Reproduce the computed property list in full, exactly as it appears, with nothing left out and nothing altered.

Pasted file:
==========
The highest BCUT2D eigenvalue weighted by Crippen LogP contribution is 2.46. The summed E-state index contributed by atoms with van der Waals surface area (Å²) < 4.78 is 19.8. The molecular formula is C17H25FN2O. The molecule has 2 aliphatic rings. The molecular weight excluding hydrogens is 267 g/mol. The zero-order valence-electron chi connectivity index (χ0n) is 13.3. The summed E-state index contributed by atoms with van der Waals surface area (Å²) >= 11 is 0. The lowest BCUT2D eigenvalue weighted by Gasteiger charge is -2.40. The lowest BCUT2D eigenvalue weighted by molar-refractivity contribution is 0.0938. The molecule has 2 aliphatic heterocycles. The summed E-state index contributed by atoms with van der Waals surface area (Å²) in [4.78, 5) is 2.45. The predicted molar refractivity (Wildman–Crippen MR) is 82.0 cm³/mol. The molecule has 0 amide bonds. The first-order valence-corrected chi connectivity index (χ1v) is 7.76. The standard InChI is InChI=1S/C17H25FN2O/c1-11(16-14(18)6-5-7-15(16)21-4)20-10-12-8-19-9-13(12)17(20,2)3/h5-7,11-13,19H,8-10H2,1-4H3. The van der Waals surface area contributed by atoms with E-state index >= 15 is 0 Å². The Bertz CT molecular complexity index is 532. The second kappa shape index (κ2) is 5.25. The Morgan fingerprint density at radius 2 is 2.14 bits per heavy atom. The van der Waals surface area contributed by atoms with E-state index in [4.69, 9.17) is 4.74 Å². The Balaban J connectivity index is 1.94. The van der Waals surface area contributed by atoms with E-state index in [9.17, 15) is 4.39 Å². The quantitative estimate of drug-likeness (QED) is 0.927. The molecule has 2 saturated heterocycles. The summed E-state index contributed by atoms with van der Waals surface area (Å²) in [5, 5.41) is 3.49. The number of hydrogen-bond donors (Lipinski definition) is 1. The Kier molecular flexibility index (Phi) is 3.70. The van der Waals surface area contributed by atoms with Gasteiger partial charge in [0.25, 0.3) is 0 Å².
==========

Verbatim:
The highest BCUT2D eigenvalue weighted by Crippen LogP contribution is 2.46. The summed E-state index contributed by atoms with van der Waals surface area (Å²) < 4.78 is 19.8. The molecular formula is C17H25FN2O. The molecule has 2 aliphatic rings. The molecular weight excluding hydrogens is 267 g/mol. The zero-order valence-electron chi connectivity index (χ0n) is 13.3. The summed E-state index contributed by atoms with van der Waals surface area (Å²) >= 11 is 0. The lowest BCUT2D eigenvalue weighted by Gasteiger charge is -2.40. The lowest BCUT2D eigenvalue weighted by molar-refractivity contribution is 0.0938. The molecule has 2 aliphatic heterocycles. The summed E-state index contributed by atoms with van der Waals surface area (Å²) in [4.78, 5) is 2.45. The predicted molar refractivity (Wildman–Crippen MR) is 82.0 cm³/mol. The molecule has 0 amide bonds. The first-order valence-corrected chi connectivity index (χ1v) is 7.76. The standard InChI is InChI=1S/C17H25FN2O/c1-11(16-14(18)6-5-7-15(16)21-4)20-10-12-8-19-9-13(12)17(20,2)3/h5-7,11-13,19H,8-10H2,1-4H3. The van der Waals surface area contributed by atoms with E-state index >= 15 is 0 Å². The Bertz CT molecular complexity index is 532. The second kappa shape index (κ2) is 5.25. The Morgan fingerprint density at radius 2 is 2.14 bits per heavy atom. The van der Waals surface area contributed by atoms with E-state index in [4.69, 9.17) is 4.74 Å². The Balaban J connectivity index is 1.94. The van der Waals surface area contributed by atoms with E-state index in [9.17, 15) is 4.39 Å². The quantitative estimate of drug-likeness (QED) is 0.927. The molecule has 2 saturated heterocycles. The summed E-state index contributed by atoms with van der Waals surface area (Å²) in [5, 5.41) is 3.49. The number of hydrogen-bond donors (Lipinski definition) is 1. The Kier molecular flexibility index (Phi) is 3.70. The van der Waals surface area contributed by atoms with Gasteiger partial charge in [0.25, 0.3) is 0 Å².